This misinformation demonstrates the mastery of economic deception. It provides the barrier to analysis into companies like Blackstone making so much money “in their sleep” (as John Stuart Mill famously once said).

The quantification of unearned incomes is important because society could decide to do what economists have pointed to for hundreds of years – make monopolists pay for the running of government.

Rather than taxing our hard work, monopoly profits in water trading, cyber squatting, geo-satellite orbits, the electromagnetic spectrum, forestry, gambling, banking licenses and privatized utilities could be used as a funding source in light of their legal privilege. These are either all common gifts to humanity, or government mandated licenses. Owners of such property are onto a safe bet as society grows and develops. They do little productive work, but claim enormous, lightly taxed profits.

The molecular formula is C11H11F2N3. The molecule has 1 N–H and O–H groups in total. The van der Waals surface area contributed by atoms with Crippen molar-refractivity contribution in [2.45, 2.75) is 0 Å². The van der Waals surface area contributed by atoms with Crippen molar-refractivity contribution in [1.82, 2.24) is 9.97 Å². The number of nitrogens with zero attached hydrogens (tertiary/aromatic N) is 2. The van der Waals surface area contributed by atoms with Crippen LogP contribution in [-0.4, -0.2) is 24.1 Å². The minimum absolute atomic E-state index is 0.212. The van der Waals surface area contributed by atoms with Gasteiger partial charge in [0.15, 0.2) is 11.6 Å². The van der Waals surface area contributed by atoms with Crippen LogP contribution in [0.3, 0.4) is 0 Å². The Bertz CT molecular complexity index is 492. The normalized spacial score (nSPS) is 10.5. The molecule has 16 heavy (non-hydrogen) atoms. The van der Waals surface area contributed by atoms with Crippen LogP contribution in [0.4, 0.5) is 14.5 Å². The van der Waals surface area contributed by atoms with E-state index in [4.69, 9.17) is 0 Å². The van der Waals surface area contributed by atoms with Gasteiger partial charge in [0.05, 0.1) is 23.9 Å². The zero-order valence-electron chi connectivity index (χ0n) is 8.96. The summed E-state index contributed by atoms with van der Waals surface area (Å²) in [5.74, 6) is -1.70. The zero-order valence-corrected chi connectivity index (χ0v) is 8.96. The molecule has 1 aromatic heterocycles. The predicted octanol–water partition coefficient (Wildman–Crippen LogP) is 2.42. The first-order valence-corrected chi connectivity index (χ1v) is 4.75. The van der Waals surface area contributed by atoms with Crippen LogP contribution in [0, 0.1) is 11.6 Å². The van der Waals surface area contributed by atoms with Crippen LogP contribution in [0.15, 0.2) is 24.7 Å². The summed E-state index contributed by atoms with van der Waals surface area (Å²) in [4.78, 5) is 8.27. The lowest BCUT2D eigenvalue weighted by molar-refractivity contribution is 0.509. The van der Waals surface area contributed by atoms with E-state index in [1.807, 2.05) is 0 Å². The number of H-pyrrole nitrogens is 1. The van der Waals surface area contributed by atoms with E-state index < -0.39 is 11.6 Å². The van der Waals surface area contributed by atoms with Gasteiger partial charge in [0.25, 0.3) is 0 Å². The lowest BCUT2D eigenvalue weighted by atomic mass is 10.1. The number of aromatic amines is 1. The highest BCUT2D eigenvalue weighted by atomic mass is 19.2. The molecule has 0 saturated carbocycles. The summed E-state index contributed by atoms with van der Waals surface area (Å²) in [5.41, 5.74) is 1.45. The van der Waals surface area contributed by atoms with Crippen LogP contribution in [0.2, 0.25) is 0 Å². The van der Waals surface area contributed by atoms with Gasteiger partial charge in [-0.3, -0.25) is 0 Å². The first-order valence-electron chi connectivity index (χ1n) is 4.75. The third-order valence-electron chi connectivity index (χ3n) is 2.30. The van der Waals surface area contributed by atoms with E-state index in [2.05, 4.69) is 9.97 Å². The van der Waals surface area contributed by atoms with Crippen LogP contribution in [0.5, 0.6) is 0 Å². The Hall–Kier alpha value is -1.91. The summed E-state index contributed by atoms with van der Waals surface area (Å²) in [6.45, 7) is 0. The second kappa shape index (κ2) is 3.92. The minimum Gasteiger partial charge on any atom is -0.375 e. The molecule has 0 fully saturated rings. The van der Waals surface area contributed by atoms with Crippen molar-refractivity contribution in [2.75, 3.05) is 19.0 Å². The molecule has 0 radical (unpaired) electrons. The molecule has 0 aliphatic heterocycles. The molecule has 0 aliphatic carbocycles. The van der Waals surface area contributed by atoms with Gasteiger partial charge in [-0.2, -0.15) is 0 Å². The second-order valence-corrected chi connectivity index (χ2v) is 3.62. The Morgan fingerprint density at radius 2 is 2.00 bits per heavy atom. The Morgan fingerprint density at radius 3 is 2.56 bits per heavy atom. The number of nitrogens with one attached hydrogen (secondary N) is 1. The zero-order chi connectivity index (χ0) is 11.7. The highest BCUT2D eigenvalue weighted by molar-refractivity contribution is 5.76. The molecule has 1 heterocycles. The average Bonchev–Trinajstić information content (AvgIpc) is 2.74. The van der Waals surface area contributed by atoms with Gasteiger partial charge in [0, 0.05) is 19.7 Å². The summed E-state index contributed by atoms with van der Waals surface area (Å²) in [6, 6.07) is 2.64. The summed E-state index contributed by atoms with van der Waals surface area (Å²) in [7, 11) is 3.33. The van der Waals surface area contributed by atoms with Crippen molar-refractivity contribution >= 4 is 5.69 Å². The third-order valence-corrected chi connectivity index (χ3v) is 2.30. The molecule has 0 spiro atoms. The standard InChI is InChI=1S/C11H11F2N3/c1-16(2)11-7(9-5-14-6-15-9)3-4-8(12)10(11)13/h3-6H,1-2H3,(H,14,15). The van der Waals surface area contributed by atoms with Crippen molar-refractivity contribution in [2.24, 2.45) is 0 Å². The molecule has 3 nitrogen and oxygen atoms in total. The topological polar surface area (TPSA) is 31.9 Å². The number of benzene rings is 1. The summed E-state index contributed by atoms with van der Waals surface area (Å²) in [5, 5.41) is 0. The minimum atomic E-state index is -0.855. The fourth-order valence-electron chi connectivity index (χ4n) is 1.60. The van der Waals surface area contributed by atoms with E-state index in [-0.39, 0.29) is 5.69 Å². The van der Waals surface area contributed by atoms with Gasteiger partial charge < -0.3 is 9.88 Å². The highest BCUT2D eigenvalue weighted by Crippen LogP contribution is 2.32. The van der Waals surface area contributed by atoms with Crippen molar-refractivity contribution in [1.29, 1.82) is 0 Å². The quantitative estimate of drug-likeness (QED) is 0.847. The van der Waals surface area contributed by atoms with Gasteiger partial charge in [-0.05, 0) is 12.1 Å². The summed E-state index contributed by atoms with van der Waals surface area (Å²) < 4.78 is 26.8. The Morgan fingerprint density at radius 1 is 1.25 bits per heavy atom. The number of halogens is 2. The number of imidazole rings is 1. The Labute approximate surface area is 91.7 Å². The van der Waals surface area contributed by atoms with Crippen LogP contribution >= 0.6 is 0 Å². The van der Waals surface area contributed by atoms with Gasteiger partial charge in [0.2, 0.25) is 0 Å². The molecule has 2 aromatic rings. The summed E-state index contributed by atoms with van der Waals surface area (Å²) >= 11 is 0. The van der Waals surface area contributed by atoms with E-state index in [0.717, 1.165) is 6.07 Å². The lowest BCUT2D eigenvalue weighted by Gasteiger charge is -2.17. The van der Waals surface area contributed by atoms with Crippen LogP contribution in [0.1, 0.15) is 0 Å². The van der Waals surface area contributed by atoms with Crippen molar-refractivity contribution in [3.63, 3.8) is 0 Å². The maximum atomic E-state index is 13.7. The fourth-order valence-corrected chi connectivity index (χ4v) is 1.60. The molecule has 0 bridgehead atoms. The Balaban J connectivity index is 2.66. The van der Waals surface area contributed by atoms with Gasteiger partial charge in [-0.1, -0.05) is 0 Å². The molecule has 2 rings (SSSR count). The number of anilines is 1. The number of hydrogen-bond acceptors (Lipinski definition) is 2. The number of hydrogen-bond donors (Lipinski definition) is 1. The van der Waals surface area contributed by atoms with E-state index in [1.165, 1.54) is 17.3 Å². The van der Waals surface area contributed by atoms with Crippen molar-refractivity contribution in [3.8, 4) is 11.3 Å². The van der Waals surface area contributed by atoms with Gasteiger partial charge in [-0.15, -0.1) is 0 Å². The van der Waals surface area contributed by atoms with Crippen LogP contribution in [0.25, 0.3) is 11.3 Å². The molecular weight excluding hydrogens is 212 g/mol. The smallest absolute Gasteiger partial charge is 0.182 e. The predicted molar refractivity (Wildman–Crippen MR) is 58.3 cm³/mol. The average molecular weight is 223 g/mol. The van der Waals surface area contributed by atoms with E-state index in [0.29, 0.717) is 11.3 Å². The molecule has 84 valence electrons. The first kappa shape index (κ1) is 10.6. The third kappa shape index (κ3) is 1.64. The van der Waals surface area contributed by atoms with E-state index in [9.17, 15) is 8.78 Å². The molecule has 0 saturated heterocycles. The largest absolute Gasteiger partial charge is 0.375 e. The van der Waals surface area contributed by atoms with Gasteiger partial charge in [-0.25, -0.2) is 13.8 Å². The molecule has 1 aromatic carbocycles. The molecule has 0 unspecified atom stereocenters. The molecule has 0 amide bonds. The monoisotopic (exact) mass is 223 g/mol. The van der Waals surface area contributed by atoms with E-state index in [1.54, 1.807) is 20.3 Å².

Consider cyber squatter Michael Kovatch, who had the good fortune to be first to buy the domain name He sold to Apple for a reported $1 million.

More needs to be asked of the monopoly rights paid by VeriSign for the legal privilege to approve .com, .net and .name websites. Was this licensed monopoly actually paid for? Are those economic rights valued yearly and taxed for their economic potential? The ability of VeriSign to exercise its monopoly power by increasing domain name registration fees at will is ‘overlooked’ as a cost to society. At present, such insiders have the best of both worlds – privatizing monopoly rights while driving through loopholes in a tax system incapable of tracing tax havens.